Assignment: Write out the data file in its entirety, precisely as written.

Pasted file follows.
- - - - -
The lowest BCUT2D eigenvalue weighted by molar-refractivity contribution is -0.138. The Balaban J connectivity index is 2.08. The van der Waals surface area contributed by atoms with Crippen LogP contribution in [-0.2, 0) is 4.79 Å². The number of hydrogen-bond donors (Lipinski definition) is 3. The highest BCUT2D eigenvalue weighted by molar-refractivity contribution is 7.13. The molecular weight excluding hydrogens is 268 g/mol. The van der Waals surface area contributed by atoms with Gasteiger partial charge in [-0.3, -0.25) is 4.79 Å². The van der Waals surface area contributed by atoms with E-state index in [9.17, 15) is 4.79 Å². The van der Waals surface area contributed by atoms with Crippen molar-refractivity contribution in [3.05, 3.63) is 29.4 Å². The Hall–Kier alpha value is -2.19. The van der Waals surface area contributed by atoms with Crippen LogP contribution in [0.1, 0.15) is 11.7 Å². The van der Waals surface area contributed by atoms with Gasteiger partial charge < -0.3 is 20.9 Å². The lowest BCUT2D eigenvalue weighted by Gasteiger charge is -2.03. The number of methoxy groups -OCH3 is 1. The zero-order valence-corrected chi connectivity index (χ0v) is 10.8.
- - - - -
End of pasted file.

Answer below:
The lowest BCUT2D eigenvalue weighted by molar-refractivity contribution is -0.138. The Balaban J connectivity index is 2.08. The van der Waals surface area contributed by atoms with Crippen LogP contribution in [-0.2, 0) is 4.79 Å². The number of hydrogen-bond donors (Lipinski definition) is 3. The highest BCUT2D eigenvalue weighted by molar-refractivity contribution is 7.13. The molecular weight excluding hydrogens is 268 g/mol. The van der Waals surface area contributed by atoms with Gasteiger partial charge in [-0.3, -0.25) is 4.79 Å². The van der Waals surface area contributed by atoms with E-state index in [9.17, 15) is 4.79 Å². The van der Waals surface area contributed by atoms with Crippen molar-refractivity contribution in [3.05, 3.63) is 29.4 Å². The Hall–Kier alpha value is -2.19. The van der Waals surface area contributed by atoms with Crippen LogP contribution in [0.1, 0.15) is 11.7 Å². The van der Waals surface area contributed by atoms with Gasteiger partial charge < -0.3 is 20.9 Å². The lowest BCUT2D eigenvalue weighted by Gasteiger charge is -2.03. The number of methoxy groups -OCH3 is 1. The zero-order valence-corrected chi connectivity index (χ0v) is 10.8.